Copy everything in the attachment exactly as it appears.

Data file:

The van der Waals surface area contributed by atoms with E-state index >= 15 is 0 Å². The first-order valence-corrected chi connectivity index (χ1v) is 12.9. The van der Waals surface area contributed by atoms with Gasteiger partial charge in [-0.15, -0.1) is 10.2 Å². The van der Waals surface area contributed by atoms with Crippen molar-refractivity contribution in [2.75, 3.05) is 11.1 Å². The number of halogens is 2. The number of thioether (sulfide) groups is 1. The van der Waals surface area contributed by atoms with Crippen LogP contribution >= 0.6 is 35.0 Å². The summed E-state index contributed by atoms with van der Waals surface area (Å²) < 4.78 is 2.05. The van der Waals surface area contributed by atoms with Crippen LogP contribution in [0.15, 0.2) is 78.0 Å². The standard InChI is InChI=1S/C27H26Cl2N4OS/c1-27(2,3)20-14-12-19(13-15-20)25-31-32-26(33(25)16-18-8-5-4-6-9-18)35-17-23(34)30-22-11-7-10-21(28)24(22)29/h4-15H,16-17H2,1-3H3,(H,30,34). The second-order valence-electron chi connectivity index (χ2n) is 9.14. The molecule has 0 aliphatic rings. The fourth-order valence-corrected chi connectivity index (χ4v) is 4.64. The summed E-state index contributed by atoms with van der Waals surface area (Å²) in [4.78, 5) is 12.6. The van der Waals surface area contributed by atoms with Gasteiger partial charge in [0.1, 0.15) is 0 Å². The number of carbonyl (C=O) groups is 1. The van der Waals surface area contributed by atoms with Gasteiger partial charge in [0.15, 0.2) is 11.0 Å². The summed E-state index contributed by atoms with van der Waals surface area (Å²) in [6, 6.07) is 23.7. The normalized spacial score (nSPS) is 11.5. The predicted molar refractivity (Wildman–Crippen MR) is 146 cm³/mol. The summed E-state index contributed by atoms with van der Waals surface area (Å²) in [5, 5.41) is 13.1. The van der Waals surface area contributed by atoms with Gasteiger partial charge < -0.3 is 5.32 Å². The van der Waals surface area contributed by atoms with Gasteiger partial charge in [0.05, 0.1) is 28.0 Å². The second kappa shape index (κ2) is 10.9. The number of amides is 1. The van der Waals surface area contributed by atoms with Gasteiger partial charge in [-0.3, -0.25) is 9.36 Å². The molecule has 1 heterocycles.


The van der Waals surface area contributed by atoms with E-state index >= 15 is 0 Å². The first-order valence-corrected chi connectivity index (χ1v) is 12.9. The van der Waals surface area contributed by atoms with Gasteiger partial charge in [-0.15, -0.1) is 10.2 Å². The van der Waals surface area contributed by atoms with Crippen molar-refractivity contribution in [2.75, 3.05) is 11.1 Å². The number of halogens is 2. The number of thioether (sulfide) groups is 1. The van der Waals surface area contributed by atoms with Crippen LogP contribution >= 0.6 is 35.0 Å². The summed E-state index contributed by atoms with van der Waals surface area (Å²) < 4.78 is 2.05. The van der Waals surface area contributed by atoms with Crippen LogP contribution in [0.15, 0.2) is 78.0 Å². The standard InChI is InChI=1S/C27H26Cl2N4OS/c1-27(2,3)20-14-12-19(13-15-20)25-31-32-26(33(25)16-18-8-5-4-6-9-18)35-17-23(34)30-22-11-7-10-21(28)24(22)29/h4-15H,16-17H2,1-3H3,(H,30,34). The second-order valence-electron chi connectivity index (χ2n) is 9.14. The molecule has 0 aliphatic rings. The fourth-order valence-corrected chi connectivity index (χ4v) is 4.64. The summed E-state index contributed by atoms with van der Waals surface area (Å²) in [4.78, 5) is 12.6. The van der Waals surface area contributed by atoms with Gasteiger partial charge in [0.1, 0.15) is 0 Å². The number of carbonyl (C=O) groups is 1. The van der Waals surface area contributed by atoms with Gasteiger partial charge in [0.15, 0.2) is 11.0 Å². The summed E-state index contributed by atoms with van der Waals surface area (Å²) in [6, 6.07) is 23.7. The normalized spacial score (nSPS) is 11.5. The predicted molar refractivity (Wildman–Crippen MR) is 146 cm³/mol. The summed E-state index contributed by atoms with van der Waals surface area (Å²) in [5, 5.41) is 13.1. The van der Waals surface area contributed by atoms with Gasteiger partial charge < -0.3 is 5.32 Å². The van der Waals surface area contributed by atoms with Gasteiger partial charge in [0.05, 0.1) is 28.0 Å². The second kappa shape index (κ2) is 10.9. The number of amides is 1. The van der Waals surface area contributed by atoms with Gasteiger partial charge in [-0.3, -0.25) is 9.36 Å². The molecule has 1 heterocycles.